A report by the UN Assistance Mission in Afghanistan (the 2010 Mid-year Report on Protection of Civilians in Armed Conflict) also had shocking statistics: the number of civilians killed in Afghanistan in the first six months of 2010 rose by 31 percent over the same period last year due to an increase in the number of hostile actions by armed elements. Human casualties in this period totalled 1,271 dead and 1,997 injured, of which 76 percent of the 3,268 were attributed to the activities of anti-government elements (a rise of 53 percent) and 12 percent were caused by the actions of pro-government elements (a decrease of 30 percent). The number of children killed or injured increased by 55 percent.

The report said aerial bombardment by the International Security Assistance Force (Isaf) was the main cause of the casualties inflicted by pro-government elements, namely 69 of the 223 civilian deaths and 45 injuries, although the number of victims of these attacks had decreased by 64 percent over the course of the year.

Almost everything that could go wrong has gone wrong. Every time the Taliban were believed to have been routed, they have managed to regroup and resume hostilities. Instances of militants or their supporters wearing uniforms and attacking coalition soldiers have increased. Paramilitary forces and policemen have defected in droves.

With billions of US taxpayers’ money going into the war effort there is a rising tide of anger at home about the cost and the continuing needless sacrifice of American lives, very much like in the later stages of the Vietnam War. There is widespread public opposition to the war among the Nato nations that make up the coalition, further aggravated and complicated because of their financial woes.

By the end of 2014, when much of direct Western security involvement in Afghanistan will cease, they will be leaving behind malfunctioning governance, mounting insurgency, deteriorating security and ever-spreading corruption. With lack of political and counterinsurgency progress in Afghanistan, even though the rhetoric suggests otherwise, the Barack Obama administration is pushing more actively for the end of the US military presence in its current form. The US-Afghan treaty signed in May 2012 says US troops – mainly consisting of US Special Forces, training teams and their operational and logistical support – will stay in Afghanistan in several military bases after 2014.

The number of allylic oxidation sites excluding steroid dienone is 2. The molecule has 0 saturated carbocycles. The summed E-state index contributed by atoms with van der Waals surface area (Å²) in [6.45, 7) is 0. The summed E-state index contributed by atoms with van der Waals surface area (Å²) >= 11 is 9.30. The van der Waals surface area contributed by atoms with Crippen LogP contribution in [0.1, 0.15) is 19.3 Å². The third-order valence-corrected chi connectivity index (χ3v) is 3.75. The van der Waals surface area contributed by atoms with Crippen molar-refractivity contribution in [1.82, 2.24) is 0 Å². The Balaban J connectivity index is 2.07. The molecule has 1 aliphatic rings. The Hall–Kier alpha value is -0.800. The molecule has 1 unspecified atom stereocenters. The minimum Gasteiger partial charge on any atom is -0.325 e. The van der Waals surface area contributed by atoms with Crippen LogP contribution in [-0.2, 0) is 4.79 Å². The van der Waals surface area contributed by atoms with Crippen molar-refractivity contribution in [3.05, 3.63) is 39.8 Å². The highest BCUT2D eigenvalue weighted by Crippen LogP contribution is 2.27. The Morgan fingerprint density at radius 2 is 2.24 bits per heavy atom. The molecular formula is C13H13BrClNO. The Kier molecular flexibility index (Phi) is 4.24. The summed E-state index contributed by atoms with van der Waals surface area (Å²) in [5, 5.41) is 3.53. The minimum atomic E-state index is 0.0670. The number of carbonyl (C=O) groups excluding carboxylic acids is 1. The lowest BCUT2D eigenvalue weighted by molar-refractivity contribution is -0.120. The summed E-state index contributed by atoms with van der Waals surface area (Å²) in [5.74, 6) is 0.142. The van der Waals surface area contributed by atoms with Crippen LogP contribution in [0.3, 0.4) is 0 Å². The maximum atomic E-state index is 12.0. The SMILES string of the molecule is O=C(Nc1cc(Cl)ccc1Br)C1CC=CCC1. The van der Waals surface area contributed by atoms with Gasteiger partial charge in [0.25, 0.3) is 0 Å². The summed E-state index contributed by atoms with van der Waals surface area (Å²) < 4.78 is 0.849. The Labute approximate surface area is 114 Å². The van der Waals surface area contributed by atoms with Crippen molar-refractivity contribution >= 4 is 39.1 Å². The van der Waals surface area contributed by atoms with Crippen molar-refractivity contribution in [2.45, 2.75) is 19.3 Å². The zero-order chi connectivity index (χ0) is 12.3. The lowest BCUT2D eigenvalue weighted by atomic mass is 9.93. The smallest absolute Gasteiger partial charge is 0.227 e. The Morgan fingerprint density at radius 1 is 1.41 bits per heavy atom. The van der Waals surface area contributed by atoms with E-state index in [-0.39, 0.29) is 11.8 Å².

Both the US and Nato are determined to shed a significant share of responsibility for security that they had assumed in the aftermath of the 2001 intervention into Afghanistan. It is both incongruous and strange but the effort to train and equip the Afghan security forces is following the same pattern as in South Vietnam, except that in South Vietnam the forces were far better trained, more combat-oriented and more capable than the present Afghan National Security Forces (ANSF). When push came to shove, the South Vietnamese military machine disintegrated like a house of cards. The lessons learnt from Vietnam makes it all the more important that military withdrawal amidst the unabated violence has to be graduated and accompanied by definitive moves towards some form of political settlement. The political process in turn requires direct involvement of the same insurgents.

The world must recognise that Pakistan is central to a solution in Afghanistan, conversely Pakistan must come to terms with the fact that without a solution in Afghanistan there can be no peace in Pakistan. As a superpower the US has core strategic interests in the region, a fact Pakistan must reconcile with. The US in turn has to qualm Pakistan’s fears for the future. Only pragmatic engagement with the home truths prevailing will provide for a credible and lasting solution to the Afghan conundrum.


Photo: "Marines, Afghan National Police Stay Vig" (CC BY 2.0) by DVIDSHUB